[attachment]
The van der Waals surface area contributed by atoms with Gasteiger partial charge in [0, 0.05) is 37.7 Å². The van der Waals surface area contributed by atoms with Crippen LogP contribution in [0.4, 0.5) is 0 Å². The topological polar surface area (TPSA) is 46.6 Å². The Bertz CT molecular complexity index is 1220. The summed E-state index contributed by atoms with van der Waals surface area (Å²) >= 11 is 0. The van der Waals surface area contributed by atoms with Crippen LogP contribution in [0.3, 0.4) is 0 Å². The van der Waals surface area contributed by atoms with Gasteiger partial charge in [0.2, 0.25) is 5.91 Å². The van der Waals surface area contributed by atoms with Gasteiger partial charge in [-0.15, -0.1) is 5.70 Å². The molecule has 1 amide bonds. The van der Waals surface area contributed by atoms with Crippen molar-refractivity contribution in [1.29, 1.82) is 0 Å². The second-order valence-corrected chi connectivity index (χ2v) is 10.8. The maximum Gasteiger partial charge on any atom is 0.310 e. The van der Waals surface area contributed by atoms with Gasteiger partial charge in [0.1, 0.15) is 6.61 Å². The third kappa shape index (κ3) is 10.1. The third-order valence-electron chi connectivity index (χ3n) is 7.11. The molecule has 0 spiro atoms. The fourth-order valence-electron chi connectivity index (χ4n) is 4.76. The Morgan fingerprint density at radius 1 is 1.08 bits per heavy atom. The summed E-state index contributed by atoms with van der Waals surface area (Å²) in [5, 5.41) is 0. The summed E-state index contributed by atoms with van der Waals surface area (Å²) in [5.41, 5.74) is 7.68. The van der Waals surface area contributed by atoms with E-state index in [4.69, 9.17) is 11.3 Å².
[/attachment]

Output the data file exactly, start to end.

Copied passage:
The van der Waals surface area contributed by atoms with Gasteiger partial charge in [0, 0.05) is 37.7 Å². The van der Waals surface area contributed by atoms with Crippen LogP contribution in [0.4, 0.5) is 0 Å². The topological polar surface area (TPSA) is 46.6 Å². The Bertz CT molecular complexity index is 1220. The summed E-state index contributed by atoms with van der Waals surface area (Å²) >= 11 is 0. The van der Waals surface area contributed by atoms with Crippen LogP contribution in [0.3, 0.4) is 0 Å². The van der Waals surface area contributed by atoms with Gasteiger partial charge in [0.2, 0.25) is 5.91 Å². The van der Waals surface area contributed by atoms with Gasteiger partial charge in [-0.15, -0.1) is 5.70 Å². The molecule has 1 amide bonds. The van der Waals surface area contributed by atoms with Crippen molar-refractivity contribution in [1.29, 1.82) is 0 Å². The second-order valence-corrected chi connectivity index (χ2v) is 10.8. The maximum Gasteiger partial charge on any atom is 0.310 e. The van der Waals surface area contributed by atoms with Gasteiger partial charge in [0.1, 0.15) is 6.61 Å². The third kappa shape index (κ3) is 10.1. The third-order valence-electron chi connectivity index (χ3n) is 7.11. The molecule has 0 spiro atoms. The fourth-order valence-electron chi connectivity index (χ4n) is 4.76. The Morgan fingerprint density at radius 1 is 1.08 bits per heavy atom. The summed E-state index contributed by atoms with van der Waals surface area (Å²) in [5, 5.41) is 0. The summed E-state index contributed by atoms with van der Waals surface area (Å²) in [5.41, 5.74) is 7.68. The van der Waals surface area contributed by atoms with E-state index in [4.69, 9.17) is 11.3 Å².